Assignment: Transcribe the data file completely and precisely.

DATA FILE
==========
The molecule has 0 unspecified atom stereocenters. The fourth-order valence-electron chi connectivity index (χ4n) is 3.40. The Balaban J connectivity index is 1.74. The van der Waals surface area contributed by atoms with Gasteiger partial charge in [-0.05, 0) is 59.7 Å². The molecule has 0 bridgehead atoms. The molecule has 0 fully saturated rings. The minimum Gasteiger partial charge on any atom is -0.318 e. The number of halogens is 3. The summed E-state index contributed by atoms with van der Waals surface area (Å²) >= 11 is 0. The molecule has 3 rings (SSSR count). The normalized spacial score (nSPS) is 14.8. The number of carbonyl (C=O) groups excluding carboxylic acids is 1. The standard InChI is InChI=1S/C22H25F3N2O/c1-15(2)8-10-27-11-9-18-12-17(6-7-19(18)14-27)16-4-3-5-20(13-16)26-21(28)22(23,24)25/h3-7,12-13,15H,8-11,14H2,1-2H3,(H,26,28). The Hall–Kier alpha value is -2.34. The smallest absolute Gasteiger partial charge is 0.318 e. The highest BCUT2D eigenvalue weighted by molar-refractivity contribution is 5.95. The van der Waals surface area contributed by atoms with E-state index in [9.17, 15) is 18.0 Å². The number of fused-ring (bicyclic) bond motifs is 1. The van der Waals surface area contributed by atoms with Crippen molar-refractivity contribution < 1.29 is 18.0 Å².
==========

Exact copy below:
The molecule has 0 unspecified atom stereocenters. The fourth-order valence-electron chi connectivity index (χ4n) is 3.40. The Balaban J connectivity index is 1.74. The van der Waals surface area contributed by atoms with Gasteiger partial charge in [-0.05, 0) is 59.7 Å². The molecule has 0 bridgehead atoms. The molecule has 0 fully saturated rings. The minimum Gasteiger partial charge on any atom is -0.318 e. The number of halogens is 3. The summed E-state index contributed by atoms with van der Waals surface area (Å²) >= 11 is 0. The molecule has 3 rings (SSSR count). The normalized spacial score (nSPS) is 14.8. The number of carbonyl (C=O) groups excluding carboxylic acids is 1. The standard InChI is InChI=1S/C22H25F3N2O/c1-15(2)8-10-27-11-9-18-12-17(6-7-19(18)14-27)16-4-3-5-20(13-16)26-21(28)22(23,24)25/h3-7,12-13,15H,8-11,14H2,1-2H3,(H,26,28). The Hall–Kier alpha value is -2.34. The smallest absolute Gasteiger partial charge is 0.318 e. The highest BCUT2D eigenvalue weighted by molar-refractivity contribution is 5.95. The van der Waals surface area contributed by atoms with E-state index in [9.17, 15) is 18.0 Å². The number of fused-ring (bicyclic) bond motifs is 1. The van der Waals surface area contributed by atoms with Crippen molar-refractivity contribution < 1.29 is 18.0 Å².